Recognizing that guideline panel members are among the leading experts on the subject matter under consideration and guideline recommendations should have the benefit of their expertise, any identified potential conflicts of interests were managed as outlined in SITC’s disclosure and conflict of interest resolution policies. As noted in these policies, panel members disclosing a real or perceived potential conflict of interest may be permitted to participate in consideration and decision-making of a matter related to that conflict, but only if deemed appropriate after discussion and agreement by the expert panel.

The financial support for the development of this guideline was provided solely by SITC. No commercial funding was received.

Recommendation development

Panel recommendations are based on literature evidence, where possible, and clinical experience, where appropriate.10 Consensus for the recommendations herein was generated by open communication and scientific debate in small- and whole-group settings, surveying and responses to clinical questionnaires, as well as formal voting in consensus meetings.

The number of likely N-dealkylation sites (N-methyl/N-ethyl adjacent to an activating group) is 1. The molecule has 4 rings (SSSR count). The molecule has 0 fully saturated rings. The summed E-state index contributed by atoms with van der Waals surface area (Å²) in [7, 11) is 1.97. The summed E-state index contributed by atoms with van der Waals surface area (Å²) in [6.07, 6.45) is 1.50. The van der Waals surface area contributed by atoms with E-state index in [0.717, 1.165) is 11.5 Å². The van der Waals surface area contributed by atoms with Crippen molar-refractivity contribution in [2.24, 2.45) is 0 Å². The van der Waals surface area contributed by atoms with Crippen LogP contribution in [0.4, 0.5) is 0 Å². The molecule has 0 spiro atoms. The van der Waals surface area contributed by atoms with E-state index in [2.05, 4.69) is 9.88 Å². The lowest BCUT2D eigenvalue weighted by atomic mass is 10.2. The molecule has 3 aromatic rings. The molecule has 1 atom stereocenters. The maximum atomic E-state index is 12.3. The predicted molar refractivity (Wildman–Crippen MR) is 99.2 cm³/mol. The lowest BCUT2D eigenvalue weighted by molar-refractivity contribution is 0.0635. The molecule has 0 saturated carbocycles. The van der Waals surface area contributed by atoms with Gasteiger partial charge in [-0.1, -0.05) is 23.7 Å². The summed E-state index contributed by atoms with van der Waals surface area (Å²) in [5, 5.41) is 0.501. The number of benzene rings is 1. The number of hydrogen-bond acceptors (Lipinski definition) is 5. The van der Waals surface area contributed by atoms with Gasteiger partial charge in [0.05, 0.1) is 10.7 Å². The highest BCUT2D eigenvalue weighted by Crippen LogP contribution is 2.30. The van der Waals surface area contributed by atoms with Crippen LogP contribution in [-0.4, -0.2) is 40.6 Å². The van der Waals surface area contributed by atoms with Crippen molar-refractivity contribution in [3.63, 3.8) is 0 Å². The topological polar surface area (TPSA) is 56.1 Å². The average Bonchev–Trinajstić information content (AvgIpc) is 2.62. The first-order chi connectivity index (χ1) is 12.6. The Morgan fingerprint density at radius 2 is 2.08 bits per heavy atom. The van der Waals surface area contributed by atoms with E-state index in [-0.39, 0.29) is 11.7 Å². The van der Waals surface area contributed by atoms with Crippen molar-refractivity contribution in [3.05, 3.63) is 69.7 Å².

For transparency, a draft of this CPG was made publicly available for comment during the development process and prior to publication. All comments were evaluated and considered for inclusion into the final manuscript according to the IOM standard.

Evidence rating

The evidence- and consensus-based recommendations of the panel were refined throughout the development process in order to obtain the highest possible agreement among the experts, however, the minimum threshold was defined as 75% approval among the voting members. Evidence supporting panel recommendations was graded according to the Oxford Centre for Evidence-Based Medicine (OCEBM) Levels of Evidence Working Group “The Oxford Levels of Evidence 2” (2016 version). A summary of the OCEBM grading scale may be found below (table 1). The level of evidence (LE) for a given recommendation is expressed in parentheses following the recommendation (eg, LE: 1). Recommendations without an associated LE were based on expert consensus.

Table 1

Summary of “The Oxford Levels of Evidence 2.” (adapted from OCEBM Levels of Evidence Working Group)

Diagnostic tests and biomarkers for urothelial cancer immunotherapy